According to the government renewed development agenda, KTZ is going to be gradually transformed into a national transportation and logistics operator, combining multi-mode freight forwarding capacity (ie sea ports, airports, auto-routes and ferry terminals). The transformation is aimed at enhancing country’s export potential and capturing international transit opportunities.
Control Assessed as Stronger
KTZ operates under close control and oversight from the state. This includes approval of its strategy and budgets, appointment of the board and the company’s president, setting tariffs and authorisation of capex as well as a state audit of the company’s operations. The eight-member company’s board is chaired by the first deputy prime minister of Kazakhstan and is composed of representatives of the state and four independent directors.
KTZ’s operational performance improved in 2016 underpinned by recovered profits, stabilised tenge and financial support from the state. KTZ’s freight turnover (million tonne kilometres) stabilised in 2016 at 188,159 (2015: 189,759). The company’s funds from operations (FFO) generation improved markedly up to KZT154 billion in 2016 (2015: KZT81 billion), while its business profile continues to benefit from the company’s monopolistic position, fairly diversified product and customer mix and balanced exposure to domestic, transit and export markets.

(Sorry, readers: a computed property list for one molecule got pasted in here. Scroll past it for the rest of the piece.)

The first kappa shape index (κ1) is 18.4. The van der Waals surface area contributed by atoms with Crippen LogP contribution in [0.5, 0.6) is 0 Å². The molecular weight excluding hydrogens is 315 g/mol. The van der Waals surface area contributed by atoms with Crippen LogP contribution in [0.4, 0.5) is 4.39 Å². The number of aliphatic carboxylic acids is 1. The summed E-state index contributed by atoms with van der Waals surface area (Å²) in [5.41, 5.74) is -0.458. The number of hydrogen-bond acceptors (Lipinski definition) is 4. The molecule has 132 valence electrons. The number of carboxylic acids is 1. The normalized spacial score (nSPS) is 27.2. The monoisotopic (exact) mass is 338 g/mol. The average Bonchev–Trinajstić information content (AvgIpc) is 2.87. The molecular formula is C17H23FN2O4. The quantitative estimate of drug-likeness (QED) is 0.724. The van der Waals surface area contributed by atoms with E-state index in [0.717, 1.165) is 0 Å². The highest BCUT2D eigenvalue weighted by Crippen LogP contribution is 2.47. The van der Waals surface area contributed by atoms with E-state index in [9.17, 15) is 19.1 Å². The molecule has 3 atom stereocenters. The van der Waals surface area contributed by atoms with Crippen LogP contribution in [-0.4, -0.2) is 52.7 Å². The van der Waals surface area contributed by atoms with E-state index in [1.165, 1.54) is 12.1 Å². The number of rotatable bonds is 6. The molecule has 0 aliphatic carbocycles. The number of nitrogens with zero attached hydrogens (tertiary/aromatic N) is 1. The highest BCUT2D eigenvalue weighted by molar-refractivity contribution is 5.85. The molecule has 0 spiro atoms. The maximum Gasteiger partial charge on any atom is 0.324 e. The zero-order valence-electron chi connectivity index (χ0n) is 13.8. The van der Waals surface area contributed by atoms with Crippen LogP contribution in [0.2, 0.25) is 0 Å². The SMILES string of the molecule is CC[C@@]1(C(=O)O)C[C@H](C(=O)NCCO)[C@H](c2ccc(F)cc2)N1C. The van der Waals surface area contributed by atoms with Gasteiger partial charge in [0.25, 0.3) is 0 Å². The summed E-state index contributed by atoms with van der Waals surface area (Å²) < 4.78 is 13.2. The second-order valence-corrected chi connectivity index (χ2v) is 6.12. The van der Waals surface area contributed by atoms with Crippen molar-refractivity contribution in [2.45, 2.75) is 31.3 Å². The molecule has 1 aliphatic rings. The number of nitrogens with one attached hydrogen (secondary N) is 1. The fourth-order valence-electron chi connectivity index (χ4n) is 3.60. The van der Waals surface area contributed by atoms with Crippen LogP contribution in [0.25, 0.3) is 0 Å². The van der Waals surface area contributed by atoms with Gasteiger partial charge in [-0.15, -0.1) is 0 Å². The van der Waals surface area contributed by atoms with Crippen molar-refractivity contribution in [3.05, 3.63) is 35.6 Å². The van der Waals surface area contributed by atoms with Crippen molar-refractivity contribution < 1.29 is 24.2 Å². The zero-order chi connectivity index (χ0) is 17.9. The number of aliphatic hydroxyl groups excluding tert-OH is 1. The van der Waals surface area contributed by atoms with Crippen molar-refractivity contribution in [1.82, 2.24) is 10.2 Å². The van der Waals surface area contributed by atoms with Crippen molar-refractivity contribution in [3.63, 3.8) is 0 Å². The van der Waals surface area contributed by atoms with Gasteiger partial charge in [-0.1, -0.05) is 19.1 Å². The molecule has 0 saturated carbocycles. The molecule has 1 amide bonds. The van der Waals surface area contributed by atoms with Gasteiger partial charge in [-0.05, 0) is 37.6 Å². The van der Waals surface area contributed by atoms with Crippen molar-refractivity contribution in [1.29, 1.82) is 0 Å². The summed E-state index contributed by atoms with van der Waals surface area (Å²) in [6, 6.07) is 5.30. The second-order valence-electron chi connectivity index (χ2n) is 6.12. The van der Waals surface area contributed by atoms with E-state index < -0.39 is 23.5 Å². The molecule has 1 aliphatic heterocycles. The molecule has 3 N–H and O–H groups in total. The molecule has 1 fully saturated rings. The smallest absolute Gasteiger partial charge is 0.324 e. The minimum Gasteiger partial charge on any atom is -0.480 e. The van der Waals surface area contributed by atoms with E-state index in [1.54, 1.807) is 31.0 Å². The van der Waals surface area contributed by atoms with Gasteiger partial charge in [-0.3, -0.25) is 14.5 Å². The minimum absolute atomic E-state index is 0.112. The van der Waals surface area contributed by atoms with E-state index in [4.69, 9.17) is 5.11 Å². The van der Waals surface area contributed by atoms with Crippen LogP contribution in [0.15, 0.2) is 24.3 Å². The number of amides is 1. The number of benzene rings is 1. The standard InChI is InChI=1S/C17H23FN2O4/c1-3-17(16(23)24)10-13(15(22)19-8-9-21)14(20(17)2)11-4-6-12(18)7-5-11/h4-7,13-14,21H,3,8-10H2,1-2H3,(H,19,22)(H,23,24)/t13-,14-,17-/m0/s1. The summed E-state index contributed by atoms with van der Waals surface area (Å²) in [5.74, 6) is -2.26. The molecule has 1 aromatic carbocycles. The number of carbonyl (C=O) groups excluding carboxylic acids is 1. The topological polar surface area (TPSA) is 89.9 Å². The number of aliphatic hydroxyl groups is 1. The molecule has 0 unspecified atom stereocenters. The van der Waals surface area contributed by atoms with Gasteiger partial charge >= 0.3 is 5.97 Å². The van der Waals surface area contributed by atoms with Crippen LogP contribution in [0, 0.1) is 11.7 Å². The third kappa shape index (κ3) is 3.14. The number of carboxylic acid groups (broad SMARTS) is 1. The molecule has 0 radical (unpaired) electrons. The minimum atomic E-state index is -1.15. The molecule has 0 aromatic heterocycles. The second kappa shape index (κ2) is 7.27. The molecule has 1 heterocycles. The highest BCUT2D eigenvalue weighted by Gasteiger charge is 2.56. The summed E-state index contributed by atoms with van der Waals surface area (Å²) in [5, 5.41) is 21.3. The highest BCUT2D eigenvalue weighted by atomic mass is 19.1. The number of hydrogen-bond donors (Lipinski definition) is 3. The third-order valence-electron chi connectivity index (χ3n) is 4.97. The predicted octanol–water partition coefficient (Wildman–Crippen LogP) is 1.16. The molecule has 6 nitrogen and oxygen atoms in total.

KTZ’s credit profile remains constrained by the still evolving long-term tariff system and its exposure to commodity market risks, FX risk, and limited geographical diversification. To a large degree, the company is dependent on state financial support to fund capital intensive infrastructure development projects.
KTZ issued KZT50 billion (out of an approved programme of KZT200 billion) a debut long-dated CPI-linked 10-year domestic infrastructure bonds to finance its long-term infrastructure projects in 2016 in order to diversify its debt portfolio and reduce FX exposure. Fitch expects KTZ’s additional issuances of KZT- and/or RUB-denominated debt in 2017-2019 in order limit exposure to currency exchange swings.
In 2016 company’s total risk decreased 10% compared to previous year, amounting to KZT1,240 billion, while its net debt/EBITDA ratio improved to 5.3x (2015: 9.5x). Debt structure is historically dominated by FX-denominated debt (77% of 2016 net overall risk), including Eurobonds and loans. KTZ’s liquidity buffer reduced with 2016 cash and deposits decreasing to KZT50 billion (2015: KZT68 billion).
A rating change would be triggered by changes to the sovereign ratings. Any dilution of linkage with the sovereign through weakening of legal status, strategic role or public control, which could lead to reduction of state support, could result in the ratings being notched down from the sovereign ratings.
Kazakhstan Temir Zholy Finance B.V.’s senior unsecured rating is equalised with Kazakhstan Temir Zholy’s Long-Term Foreign-Currency IDR and therefore will move in tandem with KTZ’s Long-Term Foreign-Currency IDR.
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International Local and Regional Governments Rating Criteria – Outside the United States (pub. 18 Apr 2016)
Rating of Public-Sector Entities – Outside the United States (pub. 22 Feb 2016)